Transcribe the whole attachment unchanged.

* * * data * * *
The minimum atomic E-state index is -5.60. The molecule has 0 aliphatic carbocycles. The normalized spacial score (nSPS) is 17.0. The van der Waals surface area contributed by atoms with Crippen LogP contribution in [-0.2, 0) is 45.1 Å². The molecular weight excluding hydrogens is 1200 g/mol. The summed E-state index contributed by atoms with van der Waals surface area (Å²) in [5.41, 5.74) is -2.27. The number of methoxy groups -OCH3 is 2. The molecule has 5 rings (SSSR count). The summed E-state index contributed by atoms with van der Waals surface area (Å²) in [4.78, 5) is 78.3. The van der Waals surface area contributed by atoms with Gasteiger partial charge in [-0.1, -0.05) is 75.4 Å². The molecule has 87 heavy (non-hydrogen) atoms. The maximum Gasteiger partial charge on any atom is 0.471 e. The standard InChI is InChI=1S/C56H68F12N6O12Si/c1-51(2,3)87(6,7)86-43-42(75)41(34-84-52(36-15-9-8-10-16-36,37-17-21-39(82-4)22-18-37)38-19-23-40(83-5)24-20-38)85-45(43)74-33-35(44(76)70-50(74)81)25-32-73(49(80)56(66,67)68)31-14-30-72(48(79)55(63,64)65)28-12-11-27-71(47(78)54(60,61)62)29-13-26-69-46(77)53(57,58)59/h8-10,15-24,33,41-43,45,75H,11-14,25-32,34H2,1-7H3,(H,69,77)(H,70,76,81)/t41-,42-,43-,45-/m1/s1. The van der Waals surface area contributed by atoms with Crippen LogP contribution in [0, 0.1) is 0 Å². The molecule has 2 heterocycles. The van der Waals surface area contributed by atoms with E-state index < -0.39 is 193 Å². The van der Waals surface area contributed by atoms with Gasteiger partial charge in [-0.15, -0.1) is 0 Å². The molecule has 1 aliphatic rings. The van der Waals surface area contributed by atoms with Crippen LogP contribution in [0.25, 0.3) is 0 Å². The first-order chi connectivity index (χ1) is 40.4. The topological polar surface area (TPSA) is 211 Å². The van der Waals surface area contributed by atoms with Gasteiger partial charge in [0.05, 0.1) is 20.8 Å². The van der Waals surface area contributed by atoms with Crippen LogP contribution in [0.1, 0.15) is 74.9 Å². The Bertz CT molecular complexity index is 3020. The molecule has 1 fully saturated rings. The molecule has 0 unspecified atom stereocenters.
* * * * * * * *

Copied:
The minimum atomic E-state index is -5.60. The molecule has 0 aliphatic carbocycles. The normalized spacial score (nSPS) is 17.0. The van der Waals surface area contributed by atoms with Crippen LogP contribution in [-0.2, 0) is 45.1 Å². The molecular weight excluding hydrogens is 1200 g/mol. The summed E-state index contributed by atoms with van der Waals surface area (Å²) in [5.41, 5.74) is -2.27. The number of methoxy groups -OCH3 is 2. The molecule has 5 rings (SSSR count). The summed E-state index contributed by atoms with van der Waals surface area (Å²) in [4.78, 5) is 78.3. The van der Waals surface area contributed by atoms with Gasteiger partial charge in [-0.1, -0.05) is 75.4 Å². The molecule has 87 heavy (non-hydrogen) atoms. The maximum Gasteiger partial charge on any atom is 0.471 e. The standard InChI is InChI=1S/C56H68F12N6O12Si/c1-51(2,3)87(6,7)86-43-42(75)41(34-84-52(36-15-9-8-10-16-36,37-17-21-39(82-4)22-18-37)38-19-23-40(83-5)24-20-38)85-45(43)74-33-35(44(76)70-50(74)81)25-32-73(49(80)56(66,67)68)31-14-30-72(48(79)55(63,64)65)28-12-11-27-71(47(78)54(60,61)62)29-13-26-69-46(77)53(57,58)59/h8-10,15-24,33,41-43,45,75H,11-14,25-32,34H2,1-7H3,(H,69,77)(H,70,76,81)/t41-,42-,43-,45-/m1/s1. The van der Waals surface area contributed by atoms with Crippen LogP contribution in [0, 0.1) is 0 Å². The molecule has 2 heterocycles. The van der Waals surface area contributed by atoms with E-state index < -0.39 is 193 Å². The van der Waals surface area contributed by atoms with Gasteiger partial charge in [-0.15, -0.1) is 0 Å². The molecule has 1 aliphatic rings. The van der Waals surface area contributed by atoms with Crippen LogP contribution in [0.25, 0.3) is 0 Å². The first-order chi connectivity index (χ1) is 40.4. The topological polar surface area (TPSA) is 211 Å². The van der Waals surface area contributed by atoms with Gasteiger partial charge in [0.05, 0.1) is 20.8 Å². The van der Waals surface area contributed by atoms with Crippen LogP contribution in [0.1, 0.15) is 74.9 Å². The Bertz CT molecular complexity index is 3020. The molecule has 1 fully saturated rings. The molecule has 0 unspecified atom stereocenters.